In the last article, we talked about three of the more common styles of Hydroponics: NFT (Nutrient Film Technique), DWC (Deepwater culture) and Aeroponics. We left one more popular style out of that article, a type of hydroponic system called Ebb and Flow.
Ebb and flow systems repeatedly flood a grow area with nutrient-laden water, then automatically (passively) drain that water back to the source tank for recirculation. Some Ebb and Flow systems flood an area where plants are growing in media like rocks or clay pebbles, while others may flood an area in which a raft filled with individual plants is growing in isolated media (generally for larger plants like fruit and marijuana).
When used for larger plants, as shown above, the plants usually sit in a large rockwool slab which gives the plants a medium for their roots to penetrate and also supports the plants. When water floods the tray, these rockwool slabs absorb and hold some moisture for prolonged uptake over time.
However when the tray is filled with a finer medium like clay pebbles or gravel, the plants are transplanted and spaced similarly to how they would be planted in soil or in a DWC raft system. Their roots will penetrate the growth medium for structural support of the plant. However when the source water drains away, the roots sit ‘dry’ in the medium, now surrounded by air but in the absence of water.
This is quite a unique feature because, as the water flows out of this medium, a pressure vacuum is created, and the air above the surface is pulled down into the space between the rocks/pebbles (interstitial space) filling the space that the fluid occupied. This is beneficial to the roots as they get a chance to absorb oxygen in the air before it’s pushed out again by the rising water. The water generally is set to Ebb (flood) and Flow (drain) on a 20-minute cycle, but this can vary depending on the crop’s water demands.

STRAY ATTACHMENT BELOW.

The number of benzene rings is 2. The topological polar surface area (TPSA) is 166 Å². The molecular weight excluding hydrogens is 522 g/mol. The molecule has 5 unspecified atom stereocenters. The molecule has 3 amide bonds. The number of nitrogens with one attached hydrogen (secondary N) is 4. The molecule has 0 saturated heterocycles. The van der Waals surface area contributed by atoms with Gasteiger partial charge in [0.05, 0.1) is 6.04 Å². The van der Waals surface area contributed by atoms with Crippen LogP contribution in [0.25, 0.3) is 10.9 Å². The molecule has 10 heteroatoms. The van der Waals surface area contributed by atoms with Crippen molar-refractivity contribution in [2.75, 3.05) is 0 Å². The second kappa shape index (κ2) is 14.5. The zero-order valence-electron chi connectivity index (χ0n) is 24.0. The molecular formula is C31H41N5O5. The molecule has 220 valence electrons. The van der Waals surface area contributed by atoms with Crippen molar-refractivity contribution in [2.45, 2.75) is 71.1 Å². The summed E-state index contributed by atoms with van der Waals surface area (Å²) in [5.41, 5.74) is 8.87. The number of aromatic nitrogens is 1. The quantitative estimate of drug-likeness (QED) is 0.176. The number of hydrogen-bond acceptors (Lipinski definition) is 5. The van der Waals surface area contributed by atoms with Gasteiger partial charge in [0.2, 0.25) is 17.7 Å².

There are two more unique advantages to this design of Ebb and Flow systems – extra mechanical filtration and high surface area for (good) bacterial growth.
Sometimes plant matter or debris will end up in the systems source water tank, so most systems are outfitted with mechanical filters (screen filters) to screen out all of those solids so they don’t clog the water lines or drains in the plumbing. Ebb and flow systems add an extra layer of mechanical filtration to the process, because fine media in the trays/beds can trap some particles that are in the water, preventing them from entering the plumbing.
This trapped debris will break down further over time when stuck in or on the medium and become less of a problem for the plumbing than smaller particles. But, as you might imagine, the medium will have to be cleaned over time if this is a major method of filtration for your system. This will become a key element in Aquaponics systems, that we will touch on when discussing Aquaponics in another article!
Most growers are concerned about the buildup of bacteria in their Hydroponics systems, and that’s understandable as some bacteria can be quite harmful to humans when we consume food grown hydroponically. So growers must do all they can to reduce bacterial growth, by using UV light to ‘sterilize’ the water. However, bacteria can also be a beneficial part of a healthy hydroponics system, as long as they are the right type of bacterium, in the right concentration. The high surface area of growing media in an ebb and flow system is a good breeding ground for beneficial bacteria, and this will be a key for Aquaponics as well.